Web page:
Achilles sojourned on the island: disguised as a girl, he was sent by his mother Thetis to the court of Lycomedes, king of Skyros, to prevent his going to the Trojan War. Her precaution was in vain: by a subtle ploy, Odysseus uncovered the disguise and lured the hero to Troy, where he was eventually killed before the city fell. Neoptolemos, or Pyrrhos (‘red-head’), son of Achilles and Deidameia, daughter of Lycomedes, grew up in Skyros, and was also taken to the Trojan War by Odysseus after his father’s death (So phocles, Philoctetes, 239). It was in Skyros that Lycomedes treacherously killed Theseus, king of Athens, who had sought asylum with him, by pushing him ‘over a high cliff ’ (Plutarch, Theseus, 35).
   There are important Neolithic and Bronze Age sites on Skyros, with clear trading links to the Northern Aegean and the Troad. The most important and best understood is Palamari, which was a flourishing centre in the late 3rd millennium bc. Apart from a (probably fortuitous) lacuna of evidence for settlement between 1650 and 1300 bc—the time of the heroes, Theseus and Achilles—there appears to have been significant habitation uninterruptedly through to the Geometric period, and into Archaic and Classical times. In 476/5 bc Cimon of Athens came to Skyros, conquered the island, enslaved the inhabitants and planted Athenian settlers (Thucydides I, 98). An augury led him to where the bones of Theseus were buried; he had them disinterred, transported them to Athens and there buried them in state in a Heroon near to the Acropolis—thought by some to be what we call the Theseion today. Skyros thereafter remained an Athenian clerurchy, with only brief interruptions—when it was ceded to Sparta between 404 and 394 bc, at the end of the Peloponnesian War, and again when it was held by the Macedonians between 322 and 197 bc. It was captured by the Roman fleet in 197 bc, but was only finally taken for Rome by Sulla in 86 bc.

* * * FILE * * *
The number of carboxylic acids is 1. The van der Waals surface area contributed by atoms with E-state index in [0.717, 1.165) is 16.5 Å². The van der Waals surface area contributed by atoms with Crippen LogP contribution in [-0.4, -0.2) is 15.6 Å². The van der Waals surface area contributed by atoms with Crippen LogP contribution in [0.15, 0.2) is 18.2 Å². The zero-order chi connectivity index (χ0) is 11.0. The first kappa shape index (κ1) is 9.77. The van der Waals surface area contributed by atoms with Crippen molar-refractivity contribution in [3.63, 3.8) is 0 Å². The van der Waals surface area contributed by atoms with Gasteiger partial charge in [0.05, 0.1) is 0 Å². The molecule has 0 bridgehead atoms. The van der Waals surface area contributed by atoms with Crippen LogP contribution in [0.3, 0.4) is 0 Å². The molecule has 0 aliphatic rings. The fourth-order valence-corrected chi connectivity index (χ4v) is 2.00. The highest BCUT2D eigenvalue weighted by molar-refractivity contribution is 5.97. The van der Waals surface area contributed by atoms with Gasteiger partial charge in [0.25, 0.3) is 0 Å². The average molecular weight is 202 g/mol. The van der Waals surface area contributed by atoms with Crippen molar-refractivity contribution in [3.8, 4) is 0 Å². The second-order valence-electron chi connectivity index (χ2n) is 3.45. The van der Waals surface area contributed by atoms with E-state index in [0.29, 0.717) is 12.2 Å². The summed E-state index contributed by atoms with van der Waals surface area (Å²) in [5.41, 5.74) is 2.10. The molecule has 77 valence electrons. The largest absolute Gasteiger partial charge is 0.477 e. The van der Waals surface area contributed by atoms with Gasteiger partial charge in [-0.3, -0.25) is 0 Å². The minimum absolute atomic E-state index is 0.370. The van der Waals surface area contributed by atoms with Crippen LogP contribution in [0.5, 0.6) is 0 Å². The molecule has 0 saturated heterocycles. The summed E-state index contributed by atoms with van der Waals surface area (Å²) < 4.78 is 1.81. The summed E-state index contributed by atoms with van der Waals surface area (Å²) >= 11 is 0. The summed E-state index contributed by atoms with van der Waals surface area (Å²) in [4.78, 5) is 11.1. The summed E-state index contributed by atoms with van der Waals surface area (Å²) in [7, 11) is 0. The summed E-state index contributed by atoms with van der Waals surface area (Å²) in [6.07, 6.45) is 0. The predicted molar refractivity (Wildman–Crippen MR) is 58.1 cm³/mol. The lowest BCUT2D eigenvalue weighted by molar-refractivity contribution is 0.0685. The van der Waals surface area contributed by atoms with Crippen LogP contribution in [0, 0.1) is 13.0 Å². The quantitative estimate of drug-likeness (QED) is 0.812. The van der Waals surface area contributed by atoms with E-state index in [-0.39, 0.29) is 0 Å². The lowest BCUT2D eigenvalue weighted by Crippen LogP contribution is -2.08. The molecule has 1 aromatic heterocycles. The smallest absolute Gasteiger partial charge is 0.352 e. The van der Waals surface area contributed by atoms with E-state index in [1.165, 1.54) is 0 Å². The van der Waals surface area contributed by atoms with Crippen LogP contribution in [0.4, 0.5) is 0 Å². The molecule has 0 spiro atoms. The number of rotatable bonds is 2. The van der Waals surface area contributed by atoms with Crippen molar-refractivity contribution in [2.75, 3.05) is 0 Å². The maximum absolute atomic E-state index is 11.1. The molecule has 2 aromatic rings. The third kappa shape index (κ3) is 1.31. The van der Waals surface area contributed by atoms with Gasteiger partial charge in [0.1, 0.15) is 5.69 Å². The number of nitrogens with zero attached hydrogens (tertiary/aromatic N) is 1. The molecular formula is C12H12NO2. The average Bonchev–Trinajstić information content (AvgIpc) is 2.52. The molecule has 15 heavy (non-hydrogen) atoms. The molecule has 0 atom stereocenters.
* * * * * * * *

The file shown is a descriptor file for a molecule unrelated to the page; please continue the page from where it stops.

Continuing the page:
Invading Goths pillaged the island in 276 ad, and the Saracen Arabs during the 9th century. In the 4th century, Skyros was promoted to a bishopric; in 895 the Episkopi church was built, and in 960 the church of St George founded on the Kastro. After the Fourth Crusade of 1204, Skyros came under Frankish domination, but was returned to Greek Byzantine control in 1276. Less than a century later, in 1354, it was taken by Giovanni Sanudo V, Duke of Naxos , and a systematic repair of the citadel’s walls was undertaken by the new overlords. After the capture of Constantinople it was ceded in 1453 by Sultan Me hmet II to the Venetians, who held it for 85 years. In 1538, the Turkish admiral, Khaireddin Barbarossa, captured the island and returned it to a subsequent three centuries of Turkish dominance, with only a brief interlude between 1770 and 1774 during the Russo-Turkish War, when the island was temporarily occupied by Russian forces. Skyros participated in the Greek Independence uprising in 1821 and became part of the new Greek State, together with the other Sporades islands, in 1830.

Skyros Island is part of the Sporades Island Group, Greece.

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